BACKGROUND: Oral squamous cell carcinoma (OSCC) usually invades peripheral nerves through a process known as perineural invasion (PNI), recognized as an adverse factor considered for the administration of postoperative adjuvant therapy. The aim of this study was to assess the impact of PNI on survival and cervical lymph node metastasis in a cohort of OSCC patients.
MATERIAL AND METHODS: Presence, location and extension of PNI were assessed in a cohort of 57 paraffin-embedded OSCC resections. Clinico-pathological variables were obtained from each case. Five-year overall survival (OS) and 5-year disease-specific survival (DSS) curves were constructed according to the Kaplan-Meier method and compared with log-rank test. The Cox proportional hazard model was used to assess the role of PNI as an independent risk factor related to poor survival, and a binary logistic regression was performed to estimate the predictive value of PNI for regional lymph node metastasis.
RESULTS: PNI was observed in 49.1% of the cases, affecting only small nerves. Peritumoral PNI was the most common location, and multifocal PNI the most frequent extent. Most PNI positive cases had cervical metastasis (p=0.001), and PNI was more frequent in stages III-IV than in I-II (p=0.02). The five-year OS and the 5-year DSS decreased in PNI positive and peritumoral PNI cases. PNI was an independent risk factor for poor 5-year OS and poor 5-year DSS. The odds for cervical lymph node metastasis were of 6.076 (p=0.006) and 10.257 (p=0.007) for PNI and Tumor budding (TB) positive cases, respectively.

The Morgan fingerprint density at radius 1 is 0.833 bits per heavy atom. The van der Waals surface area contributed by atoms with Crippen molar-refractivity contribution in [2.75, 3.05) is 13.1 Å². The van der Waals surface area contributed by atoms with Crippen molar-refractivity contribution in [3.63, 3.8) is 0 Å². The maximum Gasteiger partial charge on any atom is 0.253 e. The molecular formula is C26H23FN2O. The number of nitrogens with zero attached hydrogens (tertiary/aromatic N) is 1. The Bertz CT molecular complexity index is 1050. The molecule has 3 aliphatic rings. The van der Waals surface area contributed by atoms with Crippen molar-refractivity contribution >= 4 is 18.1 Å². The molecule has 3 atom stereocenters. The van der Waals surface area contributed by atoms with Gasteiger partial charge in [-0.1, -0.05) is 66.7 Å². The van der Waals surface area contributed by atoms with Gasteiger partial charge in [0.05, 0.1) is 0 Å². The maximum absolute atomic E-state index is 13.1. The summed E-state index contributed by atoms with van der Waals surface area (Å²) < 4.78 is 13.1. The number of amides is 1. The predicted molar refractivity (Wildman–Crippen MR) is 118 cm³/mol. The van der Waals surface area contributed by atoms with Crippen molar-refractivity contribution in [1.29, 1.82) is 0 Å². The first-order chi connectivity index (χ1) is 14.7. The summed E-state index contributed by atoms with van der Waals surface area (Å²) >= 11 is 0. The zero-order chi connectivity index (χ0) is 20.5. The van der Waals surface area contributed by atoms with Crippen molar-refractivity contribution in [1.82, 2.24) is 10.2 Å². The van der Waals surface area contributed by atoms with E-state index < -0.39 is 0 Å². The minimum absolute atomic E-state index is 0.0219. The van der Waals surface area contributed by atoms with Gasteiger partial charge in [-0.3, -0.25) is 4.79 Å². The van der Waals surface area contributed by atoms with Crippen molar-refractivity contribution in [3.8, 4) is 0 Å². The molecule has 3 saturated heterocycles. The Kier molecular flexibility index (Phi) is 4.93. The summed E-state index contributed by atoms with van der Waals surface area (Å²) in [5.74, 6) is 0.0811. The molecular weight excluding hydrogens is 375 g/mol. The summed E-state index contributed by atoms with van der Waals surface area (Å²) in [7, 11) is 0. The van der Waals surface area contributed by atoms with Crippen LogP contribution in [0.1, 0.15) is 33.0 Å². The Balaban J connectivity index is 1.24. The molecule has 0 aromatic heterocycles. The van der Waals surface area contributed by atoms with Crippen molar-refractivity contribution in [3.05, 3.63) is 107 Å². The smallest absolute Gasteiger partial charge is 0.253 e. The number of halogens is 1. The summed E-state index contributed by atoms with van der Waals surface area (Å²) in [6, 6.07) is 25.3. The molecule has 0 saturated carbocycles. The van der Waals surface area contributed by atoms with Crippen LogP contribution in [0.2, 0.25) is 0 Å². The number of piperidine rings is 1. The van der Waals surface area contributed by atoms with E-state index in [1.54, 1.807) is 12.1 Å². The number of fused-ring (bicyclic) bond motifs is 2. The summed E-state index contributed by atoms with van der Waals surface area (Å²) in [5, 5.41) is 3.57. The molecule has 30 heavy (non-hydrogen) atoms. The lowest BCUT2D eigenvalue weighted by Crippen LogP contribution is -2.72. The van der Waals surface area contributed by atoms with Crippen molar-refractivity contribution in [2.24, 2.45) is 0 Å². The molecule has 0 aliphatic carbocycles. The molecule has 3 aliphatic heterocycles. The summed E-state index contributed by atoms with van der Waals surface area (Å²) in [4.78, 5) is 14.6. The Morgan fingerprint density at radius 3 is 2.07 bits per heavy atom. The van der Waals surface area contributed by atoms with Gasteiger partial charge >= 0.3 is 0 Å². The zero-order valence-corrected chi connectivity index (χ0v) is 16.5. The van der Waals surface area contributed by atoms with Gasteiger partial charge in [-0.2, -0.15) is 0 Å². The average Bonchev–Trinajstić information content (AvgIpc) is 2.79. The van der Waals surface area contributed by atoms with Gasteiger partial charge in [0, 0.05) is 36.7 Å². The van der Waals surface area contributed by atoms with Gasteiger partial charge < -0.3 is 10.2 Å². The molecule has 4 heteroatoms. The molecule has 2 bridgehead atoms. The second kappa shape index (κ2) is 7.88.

CONCLUSIONS: PNI is a frequent finding in OSCC and an independent risk factor for poor OS and DSS. PNI and TB are both risk factors associated to an increased likelihood for the development of lymph node metastasis. Therefore, we suggest further investigations to test the combined PNI-TB scoring system in risk stratification models for OSCC.